Based in Montgomery, Ala. EJI, in partnership with the tech powerhouse, has debuted a digitized version of its 80-page report, Lynching in America, that documents over 4,000 lynchings that took place in the Deep South. Those brutal attacks on African-Americans occurred between 1867 and 1950. The web component is a fraction of the nonprofit organization’s larger mission to combat mass incarceration and excessive punishment that commonly affects people of color.
“There’s a lot of ignorance about the history of racial inequality that we have in this country,” says EJI founder and executive director Bryan Stevenson via Google Hangout. “I don’t think we’re going to make the kind of progress we want to make until we are able to put these issues in a broader, historical context.”
EJI, which was founded in 1989, has curated an interactive, user-friendly platform that combines audio essays, photo galleries, a detailed curriculum for schoolchildren and color-coded data visualization maps of lynchings and the Great Migration. A six-minute documentary, Uprooted, chronicles a family’s return to its Southern roots in Shreveport, La. for the first time in a century to investigate the death of their grandfather lynched for supposedly passing notes to a white woman.
Seeking to cure a generational curse, EJI spent five years traveling to small communities to conduct interviews, research and aggregate data on various injustices affecting blacks. Stevenson, both a veteran criminal justice lawyer and the best-selling author behind Just Mercy, had always noticed a correlation between Reconstruction, Jim Crow and the modern day prison-industrial complex.
Stevenson believes improving race relations and criminal justice reform starts by rectifying America’s amnesia regarding racial disparities. “We have to make this history visible,” says the MacArthur Genius Fellow. “There’s a lot to learn and a lot to discover. Bringing those stories to life is the challenge we face. We’re really just scratching the surface.”
Google.org’s original $1 million gift will go towards building a history museum, From Enslavement to Mass Incarceration, that will open in 2018. A memorial with six-foot columns will list all of the lynched victims and sit on six acres of land. Focusing its corporate social responsibility efforts on ending racial injustice, in 2015, the tech innovator originally created a $5 million commitment to support organizations and startups close to its Silicon Valley headquarters like Center for Police Equity, My Brother’s and Sister’s Keeper and Beyond12.
The definitive search engine wanted to take action in the wake of the Charleston, S.C. church shootings. Google‘s internal Black Googler Network conducted a Day of Solidarity to pay respects to several unarmed black men and women wrongfully murdered at the hands of law enforcement.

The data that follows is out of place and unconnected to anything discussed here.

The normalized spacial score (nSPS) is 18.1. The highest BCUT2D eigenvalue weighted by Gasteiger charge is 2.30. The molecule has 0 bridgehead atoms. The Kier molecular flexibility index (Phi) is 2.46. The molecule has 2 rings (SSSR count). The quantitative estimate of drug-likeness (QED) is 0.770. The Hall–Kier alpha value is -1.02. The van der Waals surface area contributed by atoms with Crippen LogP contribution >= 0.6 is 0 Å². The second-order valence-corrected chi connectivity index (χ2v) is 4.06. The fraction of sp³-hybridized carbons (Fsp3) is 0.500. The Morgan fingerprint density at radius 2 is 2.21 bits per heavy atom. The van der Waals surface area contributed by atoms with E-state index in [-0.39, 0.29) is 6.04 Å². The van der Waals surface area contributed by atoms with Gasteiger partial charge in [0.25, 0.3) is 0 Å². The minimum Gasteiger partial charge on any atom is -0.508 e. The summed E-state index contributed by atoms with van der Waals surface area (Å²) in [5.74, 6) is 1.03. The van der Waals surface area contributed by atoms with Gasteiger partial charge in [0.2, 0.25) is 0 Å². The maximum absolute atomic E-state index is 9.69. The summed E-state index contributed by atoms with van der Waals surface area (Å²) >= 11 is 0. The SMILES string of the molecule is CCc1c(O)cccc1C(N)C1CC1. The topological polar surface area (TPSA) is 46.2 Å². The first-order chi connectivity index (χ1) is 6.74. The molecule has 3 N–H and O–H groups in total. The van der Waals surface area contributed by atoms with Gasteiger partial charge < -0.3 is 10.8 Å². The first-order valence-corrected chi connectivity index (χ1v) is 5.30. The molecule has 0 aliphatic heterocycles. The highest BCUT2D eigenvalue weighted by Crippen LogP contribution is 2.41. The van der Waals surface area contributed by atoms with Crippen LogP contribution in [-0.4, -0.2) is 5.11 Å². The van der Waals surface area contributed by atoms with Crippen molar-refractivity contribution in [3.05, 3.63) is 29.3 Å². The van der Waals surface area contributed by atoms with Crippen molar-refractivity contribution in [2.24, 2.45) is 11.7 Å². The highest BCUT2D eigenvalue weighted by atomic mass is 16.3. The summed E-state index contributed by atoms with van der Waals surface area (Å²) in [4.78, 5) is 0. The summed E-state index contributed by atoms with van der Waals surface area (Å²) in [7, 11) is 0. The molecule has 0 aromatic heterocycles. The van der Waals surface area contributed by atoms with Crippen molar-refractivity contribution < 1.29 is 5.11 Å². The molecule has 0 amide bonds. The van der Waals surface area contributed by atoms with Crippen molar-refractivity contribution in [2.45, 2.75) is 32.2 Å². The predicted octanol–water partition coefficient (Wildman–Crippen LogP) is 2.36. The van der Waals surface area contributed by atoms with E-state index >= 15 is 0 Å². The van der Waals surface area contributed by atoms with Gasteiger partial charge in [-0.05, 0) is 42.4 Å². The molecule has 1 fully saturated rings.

Following a conference call shortly after Google started the fund, Stevenson was invited to speak before Google executives about EJI’s disruptive work. The NYU law professor’s presentation left quite an impression on the company culture. “He really lit a fire under a lot of us at Google to give more and to take this more seriously,” says Justin Steele, principal, Google.org’s U.S. Giving,
EJI is Google.org’s first national benefactor. It’s an ideal partnership for both entities to repurpose the information highlighting racial disparities. “We really try to do more than just give money when we’re investing our brand,” continues Steele, a former intern with the NAACP chapter in his hometown of Seattle. “Google’s mission is to organize a world of information that makes it universally acceptable and useful.”
Stevenson agrees: “We documented all of this in our report and had the great privilege of connecting with the folks at Google, who wanted to find a way to present this data and these stories in a digital format that provides access to millions more people.”
Google.org has donated over $100 million in global support to nonprofits, Of that figure, Steele’s team has committed $20 million of that towards criminal justice reform. Google’s involvement has even inspired Steele to become more introspective regarding his ethnic origins.
“Like many African-American families, my lineage is clouded in mystery,” says Steele, tracing his roots back to Raeford, N.C. “I didn’t get taught this information in my public school education. The conversations I had with my grandfather before he passed didn’t reveal a ton. There’s clearly a lot of hurt, suffering and pain in those conversations. It wasn’t really something the family opened up and talked a lot about.”
Stevenson and Steele share aspirations to change the course of history and fuel productive citizenship for all people. Lynching in America debuts to the public on June 13. Google believes the partnership is a good business move because it exemplifies how the company listens closely to communities in which they thrive and serve.
“Bryan never asked us for money,” says Steele. “He doesn’t solicit. It was an opportunity for him to tell us what role we could play in advancing racial justice in this country.”
This post was written by Christopher A. Daniel, pop cultural critic and music editor for The Burton Wire. He is also visiting faculty in the Department of Communication at Georgia State University. Follow Christopher @Journalistorian on Twitter.